26. What major side effects does oral tetracycline cause?
    • a) Children: causes newly formed permanent teeth to be stained and slows bone growth
    • b)  Adults: darkens the tongue
  27. What is the correct way to take nystatin oral suspension?
    hold in mouth then swish,  gargle, and then swallow
  28. Why should the blood level of an antibiotic trough level be obtained?
    To check serum levels before a dose is due b/c it reflects the lowest serum level.
  29. What nursing action best prevents the development of drug resistance in clients with tuberculosis?
    Directly Observed Therapy (DOT)
  30. What two meds (either may be used) for initial treatment of moderate hypertension?
    diuretic or beta blocker
  31. Metoprolol (Lopressor) is which type of adrenergic inhibitor?
    Beta blocker, its action: block receptors at vessel level; decrease oxygen requirement of the myocardium
  32. What are three side effects of beta-blockers: propranolol (Inderal) and nadolol (Corgard)?
    bradycardia, depression, and impotence
  33. What type antihypertensive is lisinopril (Zestril)?
    ACE inhibitor its action: blocks the enzyme that converts renin to angiotensin. Renin is a hormone secreted by the kidney that increases BP
  34. What foods are high in potassium that the client taking a loop diuretic or thiazide diuretic should eat?
    bananas, citrus juice, meats, and nuts
  35. What major side effect is caused by all meds that lower B/P? What are clients instructed to do to lessen this side effect?
    • a) Cause dizziness from orthostatic hypertension.
    • b) Arise slowly from lying to standing; avoid sudden strenuous exercise (pulse cannot adapt), hot baths (vasodilates), motionless and dependent legs (blood pools).
  36. How should nitroglycerin patch be applied?
    place on a dry, hairless area away from monitoring and defibrillation sites; rotate application sites
  37. State the steps to correctly use nitroglycerin aerosol?
    • a) do not shake the container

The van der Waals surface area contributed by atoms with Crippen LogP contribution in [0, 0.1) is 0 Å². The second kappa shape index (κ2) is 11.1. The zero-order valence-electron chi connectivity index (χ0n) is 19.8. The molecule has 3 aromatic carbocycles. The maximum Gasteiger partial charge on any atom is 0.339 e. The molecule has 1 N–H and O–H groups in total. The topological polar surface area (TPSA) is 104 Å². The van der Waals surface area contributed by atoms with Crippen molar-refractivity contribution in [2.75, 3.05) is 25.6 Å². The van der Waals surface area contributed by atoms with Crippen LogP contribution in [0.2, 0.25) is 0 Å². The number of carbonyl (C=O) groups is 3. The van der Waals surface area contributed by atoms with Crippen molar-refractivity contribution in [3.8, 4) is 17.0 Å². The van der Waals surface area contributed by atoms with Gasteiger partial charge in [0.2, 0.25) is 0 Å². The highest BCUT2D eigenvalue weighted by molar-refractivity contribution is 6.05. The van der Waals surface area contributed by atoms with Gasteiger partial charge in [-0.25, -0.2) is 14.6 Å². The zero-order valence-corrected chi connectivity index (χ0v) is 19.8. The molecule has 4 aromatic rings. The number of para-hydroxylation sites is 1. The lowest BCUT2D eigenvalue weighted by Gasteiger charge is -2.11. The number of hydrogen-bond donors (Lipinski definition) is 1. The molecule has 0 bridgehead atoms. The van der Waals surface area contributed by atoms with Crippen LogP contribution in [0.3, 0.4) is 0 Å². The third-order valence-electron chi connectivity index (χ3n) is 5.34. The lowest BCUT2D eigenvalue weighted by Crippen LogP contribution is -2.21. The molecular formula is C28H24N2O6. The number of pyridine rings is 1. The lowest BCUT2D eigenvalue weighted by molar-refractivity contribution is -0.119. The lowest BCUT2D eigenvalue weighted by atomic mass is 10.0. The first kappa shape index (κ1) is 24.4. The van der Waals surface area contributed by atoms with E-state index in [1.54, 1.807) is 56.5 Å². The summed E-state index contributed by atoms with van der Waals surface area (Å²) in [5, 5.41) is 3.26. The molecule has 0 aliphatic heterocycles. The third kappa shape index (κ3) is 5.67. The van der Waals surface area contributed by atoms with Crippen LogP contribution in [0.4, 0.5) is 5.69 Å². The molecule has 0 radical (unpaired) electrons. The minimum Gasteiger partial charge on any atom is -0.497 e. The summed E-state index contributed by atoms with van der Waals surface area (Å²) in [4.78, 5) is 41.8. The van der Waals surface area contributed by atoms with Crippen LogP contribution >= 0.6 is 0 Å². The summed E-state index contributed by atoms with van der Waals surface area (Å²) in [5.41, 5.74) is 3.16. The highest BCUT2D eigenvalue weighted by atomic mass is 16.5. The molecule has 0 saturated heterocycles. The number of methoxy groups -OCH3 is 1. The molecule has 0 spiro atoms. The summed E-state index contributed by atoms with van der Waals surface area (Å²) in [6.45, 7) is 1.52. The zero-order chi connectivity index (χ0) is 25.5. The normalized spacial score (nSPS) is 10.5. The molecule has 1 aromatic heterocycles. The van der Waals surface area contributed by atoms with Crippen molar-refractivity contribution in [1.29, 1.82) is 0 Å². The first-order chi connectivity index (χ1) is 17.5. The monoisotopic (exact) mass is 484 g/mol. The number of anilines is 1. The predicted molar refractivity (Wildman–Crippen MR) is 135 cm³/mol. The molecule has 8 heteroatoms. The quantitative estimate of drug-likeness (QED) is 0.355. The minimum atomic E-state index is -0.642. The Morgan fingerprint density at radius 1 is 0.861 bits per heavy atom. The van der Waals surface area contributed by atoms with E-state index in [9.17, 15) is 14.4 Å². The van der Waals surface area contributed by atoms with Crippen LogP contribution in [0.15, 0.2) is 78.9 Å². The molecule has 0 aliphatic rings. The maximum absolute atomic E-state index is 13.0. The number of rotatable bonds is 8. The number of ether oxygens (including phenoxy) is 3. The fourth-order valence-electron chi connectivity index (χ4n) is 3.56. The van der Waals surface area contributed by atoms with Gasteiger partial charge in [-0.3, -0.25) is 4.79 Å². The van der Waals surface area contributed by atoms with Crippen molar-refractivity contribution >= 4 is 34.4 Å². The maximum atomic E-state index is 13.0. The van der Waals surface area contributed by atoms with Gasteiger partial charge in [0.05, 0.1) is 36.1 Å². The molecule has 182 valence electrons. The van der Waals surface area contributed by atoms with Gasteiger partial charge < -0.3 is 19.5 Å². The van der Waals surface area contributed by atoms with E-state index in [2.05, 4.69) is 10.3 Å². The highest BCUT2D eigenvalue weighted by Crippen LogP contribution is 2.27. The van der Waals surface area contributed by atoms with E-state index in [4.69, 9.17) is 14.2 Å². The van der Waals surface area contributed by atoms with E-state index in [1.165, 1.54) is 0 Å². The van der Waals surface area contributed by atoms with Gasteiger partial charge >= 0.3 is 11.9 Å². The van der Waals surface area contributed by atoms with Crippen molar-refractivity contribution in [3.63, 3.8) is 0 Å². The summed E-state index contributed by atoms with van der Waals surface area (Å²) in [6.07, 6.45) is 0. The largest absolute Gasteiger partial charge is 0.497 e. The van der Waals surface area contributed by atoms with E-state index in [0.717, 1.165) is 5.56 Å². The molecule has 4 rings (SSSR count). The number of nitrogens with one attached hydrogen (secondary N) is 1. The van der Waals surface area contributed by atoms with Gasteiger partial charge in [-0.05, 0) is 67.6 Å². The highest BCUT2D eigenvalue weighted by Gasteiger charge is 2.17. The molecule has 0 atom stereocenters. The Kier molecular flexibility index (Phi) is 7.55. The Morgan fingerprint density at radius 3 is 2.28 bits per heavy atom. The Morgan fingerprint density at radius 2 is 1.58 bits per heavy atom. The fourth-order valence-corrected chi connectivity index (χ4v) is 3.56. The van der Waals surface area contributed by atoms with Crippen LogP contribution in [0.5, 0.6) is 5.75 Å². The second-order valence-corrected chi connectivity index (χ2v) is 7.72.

• b)  hold upright
    • c)  close mouth around mouth piece
    • d)  activate spray
    • e)  do not swallow for 1-2 mins
  38. How frequently can nitroglycerin (NTG) tablets be taken? When should a client go to an emergency facility?
    May repeat a total of three doses taken at 5 min intervals, if no relief after third dose, call EMS/go to Emergency Dept
  39. What does streptokinase do to a clot?
    (fibrinolytic agent) dissolves clots
  40. What vision changes indicate digoxin toxicity?
    yellow vision: pt report of seeing yellow halos around objects
  41. What effect does warfarin (Coumadin) or heparin, anticoagulants have on a clot?
    Prevents clotting does not breakdown the clot
  42. How will spontaneous bleeding, a side effect of anticoagulants, be seen?
    • a) hematuria, epistaxis, bleeding gums
    • b) oozing venipuncture sites
    • c) black, tarry stools
    • d) coffee ground vomitus
  43. What is the antidote to warfarin (Coumadin)? To heparin?
    • a) Coumadin → Vitamin K
    • b) heparin → protamine sulfate
  44. What blood test is used to monitor warfarin (Coumadin)? To monitor heparin?
    • a) warfarin (Coumadin) = INR & PT
    • b) heparin = PTT
  45. What is the life-threatening side effect of heparin?
    spontaneous bleeding
  46. What over the counter drugs should the client not take while on anticoagulants?
    multivitamins high in vitamin K, aspirin, or salicylates (Alka-Seltzer, BC/Goody's powder, Bufferin, Excedrin, Midol)
  47. What med is prescribed for pernicious anemia? How is it given? How often?
    Vitamin B12 administered IM daily for one week then monthly throughout lifetime or nasal spray once a week at least one hour before or after ingestion of foods or liquids
  48. What effect does folic acid have on red blood cells?
    promotes RBC (maturation) development
  49. What is the action of antihemophilic factor? How is it given?
    helps to clot blood, given IV
  50. What activities should the client not do if taking the antihistamine Benadryl?